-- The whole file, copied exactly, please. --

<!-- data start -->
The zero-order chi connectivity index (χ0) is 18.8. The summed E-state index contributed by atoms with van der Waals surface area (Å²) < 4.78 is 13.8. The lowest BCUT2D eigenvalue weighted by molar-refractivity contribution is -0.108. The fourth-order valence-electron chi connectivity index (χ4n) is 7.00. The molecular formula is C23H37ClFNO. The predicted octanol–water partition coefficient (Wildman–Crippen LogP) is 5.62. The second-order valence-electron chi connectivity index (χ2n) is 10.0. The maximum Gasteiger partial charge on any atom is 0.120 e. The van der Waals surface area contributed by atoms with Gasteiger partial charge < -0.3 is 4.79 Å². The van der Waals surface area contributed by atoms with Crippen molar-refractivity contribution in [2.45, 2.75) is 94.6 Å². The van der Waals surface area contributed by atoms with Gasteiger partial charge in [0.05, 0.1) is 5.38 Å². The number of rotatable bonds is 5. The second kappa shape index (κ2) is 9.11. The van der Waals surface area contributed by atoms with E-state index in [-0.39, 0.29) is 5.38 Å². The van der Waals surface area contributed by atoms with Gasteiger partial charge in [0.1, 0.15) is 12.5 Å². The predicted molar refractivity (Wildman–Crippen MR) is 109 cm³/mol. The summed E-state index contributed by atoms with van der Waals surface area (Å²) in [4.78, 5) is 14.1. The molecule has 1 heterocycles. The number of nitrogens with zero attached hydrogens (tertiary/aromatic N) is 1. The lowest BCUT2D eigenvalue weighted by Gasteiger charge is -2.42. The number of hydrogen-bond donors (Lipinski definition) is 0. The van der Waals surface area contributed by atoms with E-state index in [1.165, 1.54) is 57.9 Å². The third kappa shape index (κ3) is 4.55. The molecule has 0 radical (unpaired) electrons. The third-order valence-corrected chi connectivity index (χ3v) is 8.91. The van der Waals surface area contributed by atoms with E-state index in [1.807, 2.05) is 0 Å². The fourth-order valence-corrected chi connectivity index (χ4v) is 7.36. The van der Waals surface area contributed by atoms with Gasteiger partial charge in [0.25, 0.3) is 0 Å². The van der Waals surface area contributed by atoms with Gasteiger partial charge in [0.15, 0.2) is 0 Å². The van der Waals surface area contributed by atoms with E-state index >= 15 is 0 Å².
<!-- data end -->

The zero-order chi connectivity index (χ0) is 18.8. The summed E-state index contributed by atoms with van der Waals surface area (Å²) < 4.78 is 13.8. The lowest BCUT2D eigenvalue weighted by molar-refractivity contribution is -0.108. The fourth-order valence-electron chi connectivity index (χ4n) is 7.00. The molecular formula is C23H37ClFNO. The predicted octanol–water partition coefficient (Wildman–Crippen LogP) is 5.62. The second-order valence-electron chi connectivity index (χ2n) is 10.0. The maximum Gasteiger partial charge on any atom is 0.120 e. The van der Waals surface area contributed by atoms with Gasteiger partial charge < -0.3 is 4.79 Å². The van der Waals surface area contributed by atoms with Crippen molar-refractivity contribution in [2.45, 2.75) is 94.6 Å². The van der Waals surface area contributed by atoms with Gasteiger partial charge in [0.05, 0.1) is 5.38 Å². The number of rotatable bonds is 5. The second kappa shape index (κ2) is 9.11. The van der Waals surface area contributed by atoms with E-state index in [-0.39, 0.29) is 5.38 Å². The van der Waals surface area contributed by atoms with Gasteiger partial charge in [0.1, 0.15) is 12.5 Å². The predicted molar refractivity (Wildman–Crippen MR) is 109 cm³/mol. The summed E-state index contributed by atoms with van der Waals surface area (Å²) in [4.78, 5) is 14.1. The molecule has 1 heterocycles. The number of nitrogens with zero attached hydrogens (tertiary/aromatic N) is 1. The lowest BCUT2D eigenvalue weighted by Gasteiger charge is -2.42. The number of hydrogen-bond donors (Lipinski definition) is 0. The van der Waals surface area contributed by atoms with E-state index in [1.165, 1.54) is 57.9 Å². The third kappa shape index (κ3) is 4.55. The molecule has 0 radical (unpaired) electrons. The third-order valence-corrected chi connectivity index (χ3v) is 8.91. The van der Waals surface area contributed by atoms with E-state index in [1.807, 2.05) is 0 Å². The fourth-order valence-corrected chi connectivity index (χ4v) is 7.36. The van der Waals surface area contributed by atoms with Gasteiger partial charge in [0.25, 0.3) is 0 Å². The van der Waals surface area contributed by atoms with Gasteiger partial charge in [0.15, 0.2) is 0 Å². The van der Waals surface area contributed by atoms with E-state index >= 15 is 0 Å².